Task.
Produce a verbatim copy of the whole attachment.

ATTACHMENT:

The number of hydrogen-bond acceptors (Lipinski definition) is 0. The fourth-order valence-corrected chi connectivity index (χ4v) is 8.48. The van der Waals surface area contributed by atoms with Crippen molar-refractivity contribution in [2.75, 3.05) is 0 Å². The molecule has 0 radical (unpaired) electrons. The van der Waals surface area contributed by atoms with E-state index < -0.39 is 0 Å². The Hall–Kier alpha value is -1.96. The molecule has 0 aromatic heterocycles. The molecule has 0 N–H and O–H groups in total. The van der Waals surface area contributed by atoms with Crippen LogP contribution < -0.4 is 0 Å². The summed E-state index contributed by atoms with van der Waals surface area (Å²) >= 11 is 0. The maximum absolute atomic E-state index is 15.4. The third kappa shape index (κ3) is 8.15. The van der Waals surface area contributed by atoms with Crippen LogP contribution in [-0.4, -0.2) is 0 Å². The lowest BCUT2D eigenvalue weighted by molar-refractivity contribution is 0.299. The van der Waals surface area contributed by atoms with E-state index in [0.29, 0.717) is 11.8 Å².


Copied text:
The number of hydrogen-bond acceptors (Lipinski definition) is 0. The fourth-order valence-corrected chi connectivity index (χ4v) is 8.48. The van der Waals surface area contributed by atoms with Crippen molar-refractivity contribution in [2.75, 3.05) is 0 Å². The molecule has 0 radical (unpaired) electrons. The van der Waals surface area contributed by atoms with E-state index < -0.39 is 0 Å². The Hall–Kier alpha value is -1.96. The molecule has 0 aromatic heterocycles. The molecule has 0 N–H and O–H groups in total. The van der Waals surface area contributed by atoms with Crippen LogP contribution < -0.4 is 0 Å². The summed E-state index contributed by atoms with van der Waals surface area (Å²) >= 11 is 0. The maximum absolute atomic E-state index is 15.4. The third kappa shape index (κ3) is 8.15. The van der Waals surface area contributed by atoms with Crippen LogP contribution in [-0.4, -0.2) is 0 Å². The lowest BCUT2D eigenvalue weighted by molar-refractivity contribution is 0.299. The van der Waals surface area contributed by atoms with E-state index in [0.29, 0.717) is 11.8 Å².